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and, we think, with very good reason. It does not belong appropriately to this age of the world; it might have done better for ibe aye of cloisters and convents; and it is inflictiny incalculable injury upon the cause of our Master. The combatants in this arena of petty strife, do not see, perhaps, the injury which they are inflicting upon the cause of vital religion ; but they are doing it an irreparable injury, and others see it, if they do not. We ought, perhaps, to say here, it is not discussion, that we are condemning; it is not the examination of each other's supposed errors, however thorough and unsparing such an examination may be; on the contrary, we are the open advocates of the utmost freedom of discussion, on any and all subjects important enough to demand it.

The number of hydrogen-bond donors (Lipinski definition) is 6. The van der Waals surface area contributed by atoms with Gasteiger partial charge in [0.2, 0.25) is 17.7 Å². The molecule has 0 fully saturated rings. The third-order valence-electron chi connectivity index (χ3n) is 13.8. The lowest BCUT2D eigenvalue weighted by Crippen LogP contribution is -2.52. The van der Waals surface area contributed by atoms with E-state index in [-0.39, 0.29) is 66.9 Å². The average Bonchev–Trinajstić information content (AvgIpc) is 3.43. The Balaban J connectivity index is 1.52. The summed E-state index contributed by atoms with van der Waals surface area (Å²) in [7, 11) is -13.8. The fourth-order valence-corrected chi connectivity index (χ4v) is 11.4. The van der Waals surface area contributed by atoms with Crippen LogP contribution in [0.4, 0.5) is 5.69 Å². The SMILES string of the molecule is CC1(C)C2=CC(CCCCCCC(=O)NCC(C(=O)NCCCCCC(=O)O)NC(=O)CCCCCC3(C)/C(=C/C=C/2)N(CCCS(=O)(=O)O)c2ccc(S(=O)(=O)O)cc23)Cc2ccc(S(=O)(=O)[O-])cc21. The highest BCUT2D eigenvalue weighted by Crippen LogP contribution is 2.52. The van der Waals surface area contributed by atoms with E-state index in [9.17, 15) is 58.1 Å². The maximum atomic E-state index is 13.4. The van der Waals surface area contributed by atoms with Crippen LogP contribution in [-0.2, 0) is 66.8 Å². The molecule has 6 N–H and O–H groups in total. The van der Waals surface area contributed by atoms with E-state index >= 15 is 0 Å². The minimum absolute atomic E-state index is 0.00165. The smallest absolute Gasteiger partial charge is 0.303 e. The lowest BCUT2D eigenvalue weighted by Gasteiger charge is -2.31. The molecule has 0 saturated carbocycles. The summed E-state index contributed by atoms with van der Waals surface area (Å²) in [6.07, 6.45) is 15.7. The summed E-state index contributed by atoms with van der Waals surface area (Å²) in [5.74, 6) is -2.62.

But what we protest against, is, a needless separation between brethren, and such a carrying on of the theological warfare, as yoes to the sundering of the bands of confidence that ought to bind them together, and to the weakening of their hands against the common foe. Now, after throwing in this caution to the reader, lest we should be misunderstood, we must say, that we do love and venerate the nian, who can so far merge in that charity which hopeth all things, the peculiarities of bis christian brethren, (always supposing that these peculiarities do not touch any vital points of faith or practice,) as to extend to him the right hand of fellowship, and feel that be is still a brother in Christ, and refuse to let coldness and distrust spring up in his heart toward bim. The spirit of the excellent man whose life we are here reviewing, was of this kind. He was a decided Presbyterian, born and brought up in the “old dominion” of Virginia, warmly altached to bis native state, and to the form of society and of ecclesiastical maiters to which he had been accustomed there, the early companion and bosorn friend of Dr. Alexander, of Princeton, and as much afraid of innovations in religion, as a good man, under any latitude of our country, higher or lower, ought to be, probably. Yet it is well known, that in the feelings of his beart he syınpathized warmly with New-England ministers and NewEngland revivals, and rejoiced most heartily in all the success and honor with which a gracious Providence crowned the efforts of his people in building up bis kingdom in this section of our land. Repeatedly did he visit New-England, and has left on record the grateful emotions which he felt at baving the privilege of associating with his brethren here, both in the meetings of public bodies, and in the way of more private intercourse with them. Dr. Woods, we have already seen, was ainong bis chosen friends, and for many years (until the time of his death) one of bis correspondents. Of Dr. Milnor, too, of the Episcopal church, he speaks, on one occasion, in terms of the warmest commendation. The same might be shown in relation to other distinguished theologians and philanthropists ; he felt toward them the spirit of a brother, because he saw in them the likeness of his Master, because he saw them pursuing substantially the same great objects which fired his own soul, not because he agreed with them in all minor points. How lovely is true christian charity! how great and magnanimous too!